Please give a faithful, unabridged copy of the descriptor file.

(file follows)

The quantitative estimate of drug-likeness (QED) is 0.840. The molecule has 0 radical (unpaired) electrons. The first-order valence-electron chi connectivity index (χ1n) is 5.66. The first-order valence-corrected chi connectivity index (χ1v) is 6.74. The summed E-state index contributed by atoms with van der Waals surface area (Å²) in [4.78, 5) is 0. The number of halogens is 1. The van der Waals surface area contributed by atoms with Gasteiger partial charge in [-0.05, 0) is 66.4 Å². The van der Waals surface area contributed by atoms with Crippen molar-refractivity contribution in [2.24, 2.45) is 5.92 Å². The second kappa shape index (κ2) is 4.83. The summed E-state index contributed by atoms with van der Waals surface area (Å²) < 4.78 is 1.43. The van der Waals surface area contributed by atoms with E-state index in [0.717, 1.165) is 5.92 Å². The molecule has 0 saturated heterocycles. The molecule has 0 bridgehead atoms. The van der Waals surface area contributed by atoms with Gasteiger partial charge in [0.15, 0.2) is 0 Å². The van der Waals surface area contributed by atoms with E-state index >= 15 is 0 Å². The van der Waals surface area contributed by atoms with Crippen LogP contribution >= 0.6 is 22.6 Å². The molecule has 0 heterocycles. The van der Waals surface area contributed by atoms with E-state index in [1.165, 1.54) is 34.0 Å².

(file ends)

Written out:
The quantitative estimate of drug-likeness (QED) is 0.840. The molecule has 0 radical (unpaired) electrons. The first-order valence-electron chi connectivity index (χ1n) is 5.66. The first-order valence-corrected chi connectivity index (χ1v) is 6.74. The summed E-state index contributed by atoms with van der Waals surface area (Å²) in [4.78, 5) is 0. The number of halogens is 1. The van der Waals surface area contributed by atoms with Gasteiger partial charge in [-0.05, 0) is 66.4 Å². The van der Waals surface area contributed by atoms with Crippen molar-refractivity contribution in [2.24, 2.45) is 5.92 Å². The second kappa shape index (κ2) is 4.83. The summed E-state index contributed by atoms with van der Waals surface area (Å²) < 4.78 is 1.43. The van der Waals surface area contributed by atoms with E-state index in [0.717, 1.165) is 5.92 Å². The molecule has 0 saturated heterocycles. The molecule has 0 bridgehead atoms. The van der Waals surface area contributed by atoms with Gasteiger partial charge in [0.15, 0.2) is 0 Å². The van der Waals surface area contributed by atoms with E-state index >= 15 is 0 Å². The van der Waals surface area contributed by atoms with Crippen LogP contribution >= 0.6 is 22.6 Å². The molecule has 0 heterocycles. The van der Waals surface area contributed by atoms with E-state index in [1.165, 1.54) is 34.0 Å².